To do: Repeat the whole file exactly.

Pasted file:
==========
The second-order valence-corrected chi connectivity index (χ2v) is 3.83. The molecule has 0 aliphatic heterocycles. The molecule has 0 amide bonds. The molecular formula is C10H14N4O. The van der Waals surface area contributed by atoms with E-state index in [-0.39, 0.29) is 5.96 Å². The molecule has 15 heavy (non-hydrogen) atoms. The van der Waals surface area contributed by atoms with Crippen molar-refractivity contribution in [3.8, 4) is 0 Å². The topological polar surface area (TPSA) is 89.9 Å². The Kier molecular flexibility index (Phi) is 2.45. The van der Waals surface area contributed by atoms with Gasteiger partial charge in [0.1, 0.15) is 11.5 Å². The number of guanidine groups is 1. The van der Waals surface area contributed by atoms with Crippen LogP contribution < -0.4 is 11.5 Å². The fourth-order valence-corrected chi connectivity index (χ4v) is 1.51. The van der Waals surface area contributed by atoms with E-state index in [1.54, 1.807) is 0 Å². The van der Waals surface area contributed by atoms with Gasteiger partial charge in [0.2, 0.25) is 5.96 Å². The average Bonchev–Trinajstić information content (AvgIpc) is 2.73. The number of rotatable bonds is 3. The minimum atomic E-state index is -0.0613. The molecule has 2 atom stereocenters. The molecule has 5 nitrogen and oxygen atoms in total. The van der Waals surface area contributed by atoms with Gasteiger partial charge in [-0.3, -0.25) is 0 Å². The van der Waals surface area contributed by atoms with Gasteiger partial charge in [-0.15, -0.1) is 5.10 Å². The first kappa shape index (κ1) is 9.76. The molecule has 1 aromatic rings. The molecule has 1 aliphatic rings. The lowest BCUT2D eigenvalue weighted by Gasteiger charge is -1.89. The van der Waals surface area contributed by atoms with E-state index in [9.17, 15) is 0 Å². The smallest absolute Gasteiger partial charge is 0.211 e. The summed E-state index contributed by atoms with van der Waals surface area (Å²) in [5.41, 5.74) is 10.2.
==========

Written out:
The second-order valence-corrected chi connectivity index (χ2v) is 3.83. The molecule has 0 aliphatic heterocycles. The molecule has 0 amide bonds. The molecular formula is C10H14N4O. The van der Waals surface area contributed by atoms with E-state index in [-0.39, 0.29) is 5.96 Å². The molecule has 15 heavy (non-hydrogen) atoms. The van der Waals surface area contributed by atoms with Crippen molar-refractivity contribution in [3.8, 4) is 0 Å². The topological polar surface area (TPSA) is 89.9 Å². The Kier molecular flexibility index (Phi) is 2.45. The van der Waals surface area contributed by atoms with Gasteiger partial charge in [0.1, 0.15) is 11.5 Å². The number of guanidine groups is 1. The van der Waals surface area contributed by atoms with Crippen LogP contribution < -0.4 is 11.5 Å². The fourth-order valence-corrected chi connectivity index (χ4v) is 1.51. The van der Waals surface area contributed by atoms with E-state index in [1.54, 1.807) is 0 Å². The van der Waals surface area contributed by atoms with Gasteiger partial charge in [0.2, 0.25) is 5.96 Å². The average Bonchev–Trinajstić information content (AvgIpc) is 2.73. The number of rotatable bonds is 3. The minimum atomic E-state index is -0.0613. The molecule has 2 atom stereocenters. The molecule has 5 nitrogen and oxygen atoms in total. The van der Waals surface area contributed by atoms with Gasteiger partial charge in [-0.3, -0.25) is 0 Å². The van der Waals surface area contributed by atoms with Gasteiger partial charge in [-0.15, -0.1) is 5.10 Å². The first kappa shape index (κ1) is 9.76. The molecule has 1 aromatic rings. The molecule has 1 aliphatic rings. The lowest BCUT2D eigenvalue weighted by Gasteiger charge is -1.89. The van der Waals surface area contributed by atoms with E-state index in [9.17, 15) is 0 Å². The smallest absolute Gasteiger partial charge is 0.211 e. The summed E-state index contributed by atoms with van der Waals surface area (Å²) in [5.41, 5.74) is 10.2.